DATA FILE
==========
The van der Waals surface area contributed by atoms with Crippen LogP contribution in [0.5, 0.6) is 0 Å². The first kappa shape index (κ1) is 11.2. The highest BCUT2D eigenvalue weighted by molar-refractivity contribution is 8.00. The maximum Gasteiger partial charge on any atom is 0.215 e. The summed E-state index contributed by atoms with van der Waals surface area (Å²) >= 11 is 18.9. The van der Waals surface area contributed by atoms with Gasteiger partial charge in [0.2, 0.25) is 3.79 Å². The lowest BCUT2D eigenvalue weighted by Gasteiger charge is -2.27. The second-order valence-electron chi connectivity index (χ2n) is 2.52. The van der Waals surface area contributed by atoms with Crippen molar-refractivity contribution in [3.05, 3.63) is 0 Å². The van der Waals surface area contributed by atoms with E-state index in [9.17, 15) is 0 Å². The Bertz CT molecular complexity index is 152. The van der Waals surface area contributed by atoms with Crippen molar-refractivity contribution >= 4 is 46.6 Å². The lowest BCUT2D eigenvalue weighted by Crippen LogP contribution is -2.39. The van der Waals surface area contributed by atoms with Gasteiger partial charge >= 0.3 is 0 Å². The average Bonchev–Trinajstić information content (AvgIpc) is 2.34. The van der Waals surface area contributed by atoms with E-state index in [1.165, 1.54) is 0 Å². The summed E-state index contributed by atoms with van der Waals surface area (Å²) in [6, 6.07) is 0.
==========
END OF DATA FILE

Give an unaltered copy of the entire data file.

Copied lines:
The van der Waals surface area contributed by atoms with Crippen LogP contribution in [0.5, 0.6) is 0 Å². The first kappa shape index (κ1) is 11.2. The highest BCUT2D eigenvalue weighted by molar-refractivity contribution is 8.00. The maximum Gasteiger partial charge on any atom is 0.215 e. The summed E-state index contributed by atoms with van der Waals surface area (Å²) >= 11 is 18.9. The van der Waals surface area contributed by atoms with Gasteiger partial charge in [0.2, 0.25) is 3.79 Å². The lowest BCUT2D eigenvalue weighted by Gasteiger charge is -2.27. The second-order valence-electron chi connectivity index (χ2n) is 2.52. The van der Waals surface area contributed by atoms with Crippen molar-refractivity contribution in [3.05, 3.63) is 0 Å². The van der Waals surface area contributed by atoms with E-state index in [9.17, 15) is 0 Å². The Bertz CT molecular complexity index is 152. The van der Waals surface area contributed by atoms with Crippen molar-refractivity contribution >= 4 is 46.6 Å². The lowest BCUT2D eigenvalue weighted by Crippen LogP contribution is -2.39. The van der Waals surface area contributed by atoms with Gasteiger partial charge >= 0.3 is 0 Å². The average Bonchev–Trinajstić information content (AvgIpc) is 2.34. The van der Waals surface area contributed by atoms with E-state index in [1.165, 1.54) is 0 Å². The summed E-state index contributed by atoms with van der Waals surface area (Å²) in [6, 6.07) is 0.